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Confounding effect of socioeconomic position in the study of height in relation to prostate cancer risk

British Journal of Cancer
Nature Publishing Group
Publication Date
DOI: 10.1038/sj.bjc.6601799
  • Letter To The Editor
  • Ecology
  • Economics
  • Education
  • Geography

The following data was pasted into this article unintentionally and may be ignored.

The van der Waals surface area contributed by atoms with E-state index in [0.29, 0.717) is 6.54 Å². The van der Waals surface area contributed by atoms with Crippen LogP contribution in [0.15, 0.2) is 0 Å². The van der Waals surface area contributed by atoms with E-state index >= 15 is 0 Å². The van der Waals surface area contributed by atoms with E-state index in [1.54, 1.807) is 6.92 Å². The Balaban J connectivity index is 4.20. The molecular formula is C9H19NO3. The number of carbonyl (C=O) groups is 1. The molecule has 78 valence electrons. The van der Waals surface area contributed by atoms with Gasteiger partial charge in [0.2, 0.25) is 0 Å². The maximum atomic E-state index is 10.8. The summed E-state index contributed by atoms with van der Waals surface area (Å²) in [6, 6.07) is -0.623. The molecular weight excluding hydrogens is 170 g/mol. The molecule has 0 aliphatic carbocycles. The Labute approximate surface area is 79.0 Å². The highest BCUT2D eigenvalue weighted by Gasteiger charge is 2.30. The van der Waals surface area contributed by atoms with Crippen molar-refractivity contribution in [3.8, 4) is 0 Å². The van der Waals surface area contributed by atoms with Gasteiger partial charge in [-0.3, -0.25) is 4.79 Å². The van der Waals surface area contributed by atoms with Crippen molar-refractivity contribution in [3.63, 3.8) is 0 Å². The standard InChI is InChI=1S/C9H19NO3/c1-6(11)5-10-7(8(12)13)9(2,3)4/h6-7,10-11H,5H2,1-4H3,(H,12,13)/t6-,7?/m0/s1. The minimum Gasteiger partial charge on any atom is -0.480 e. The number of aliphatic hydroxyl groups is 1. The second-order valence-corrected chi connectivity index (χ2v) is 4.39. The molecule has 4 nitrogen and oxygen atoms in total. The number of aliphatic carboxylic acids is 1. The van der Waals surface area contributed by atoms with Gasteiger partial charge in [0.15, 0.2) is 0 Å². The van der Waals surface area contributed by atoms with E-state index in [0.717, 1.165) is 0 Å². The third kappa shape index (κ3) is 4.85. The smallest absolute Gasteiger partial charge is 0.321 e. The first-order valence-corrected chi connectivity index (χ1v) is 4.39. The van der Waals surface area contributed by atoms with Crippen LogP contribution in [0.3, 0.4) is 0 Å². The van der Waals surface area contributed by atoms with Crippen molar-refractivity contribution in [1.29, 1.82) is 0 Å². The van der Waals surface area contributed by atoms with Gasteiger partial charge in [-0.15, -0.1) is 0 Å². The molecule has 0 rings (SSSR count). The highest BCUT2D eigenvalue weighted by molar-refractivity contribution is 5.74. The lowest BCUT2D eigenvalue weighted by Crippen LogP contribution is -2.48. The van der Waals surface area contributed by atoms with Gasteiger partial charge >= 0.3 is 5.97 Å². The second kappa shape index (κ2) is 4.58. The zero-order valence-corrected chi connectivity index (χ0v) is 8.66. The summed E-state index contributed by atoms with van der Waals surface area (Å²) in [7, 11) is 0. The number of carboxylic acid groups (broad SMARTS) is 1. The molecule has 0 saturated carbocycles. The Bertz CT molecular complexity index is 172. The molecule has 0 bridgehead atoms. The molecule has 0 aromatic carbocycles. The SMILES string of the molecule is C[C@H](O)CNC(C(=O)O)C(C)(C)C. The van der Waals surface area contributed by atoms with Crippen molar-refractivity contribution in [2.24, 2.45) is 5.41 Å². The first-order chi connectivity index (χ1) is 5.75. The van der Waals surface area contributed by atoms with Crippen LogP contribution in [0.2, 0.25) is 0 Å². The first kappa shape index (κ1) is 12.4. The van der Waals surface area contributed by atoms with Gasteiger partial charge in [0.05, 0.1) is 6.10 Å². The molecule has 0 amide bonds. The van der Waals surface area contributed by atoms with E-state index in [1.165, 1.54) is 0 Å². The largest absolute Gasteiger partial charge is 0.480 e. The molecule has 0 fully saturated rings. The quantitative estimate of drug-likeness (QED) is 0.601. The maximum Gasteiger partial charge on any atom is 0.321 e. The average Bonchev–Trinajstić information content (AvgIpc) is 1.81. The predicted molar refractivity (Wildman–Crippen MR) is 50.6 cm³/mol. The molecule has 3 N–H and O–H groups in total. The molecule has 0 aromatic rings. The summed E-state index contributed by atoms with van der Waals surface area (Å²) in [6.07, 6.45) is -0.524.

Letter to the Editor Confounding effect of socioeconomic position in the study of height in relation to prostate cancer risk GD Batty*,1 1Department of Social Medicine, Panum Institute, University of Copenhagen, Blegdamsvej 3, DK-2200 Copenhagen N, Denmark British Journal of Cancer (2004) 90, 1875. doi:10.1038/sj.bjc.6601799 Published online 6 April 2004 & 2004 Cancer Research UK � � � � � � � � � � � � � � � � � Sir, In their report, Engeland et al (2003) examined height (an indicator of genetic and early life environmental factors) and body mass index (an indicator of overweight) in relation to prostate cancer, finding an elevated risk in men of tall stature and of overweight. While the study offers high power (a total of 33 314 verified cases in a cohort of almost one million men), there was an absence of any collateral data. Both height and overweight are socially patterned, with the highest proportion of taller and leaner adult individuals among the more affluent (Batty and Leon, 2002). Socioeconomic position is also associated with prostate cancer mortality, generally with an elevated risk in the higher social groups (Davey Smith et al, 1991; Pukkala and Weiderpass, 2002). This raises the question of whether socioeconomic differences in height and overweight may be an alternative explanation for their apparent relation with prostate cancer risk. While recent evidence suggests this is not the case for overweight in relation to prostate cancer (Calle et al, 2003), two studies (Leon et al, 1995; Nilsen and Vatten, 1999) that explored the predictive value of height for this malignancy found that the magnitude of the association was attenuated following control for social factors which included educational attainment and occupational social class. All observa- tional studies are hampered by some methodological short- coming; however, confounding by socioeconomic position is important in the study of cancer aetiology, and may explain the apparent protective ef

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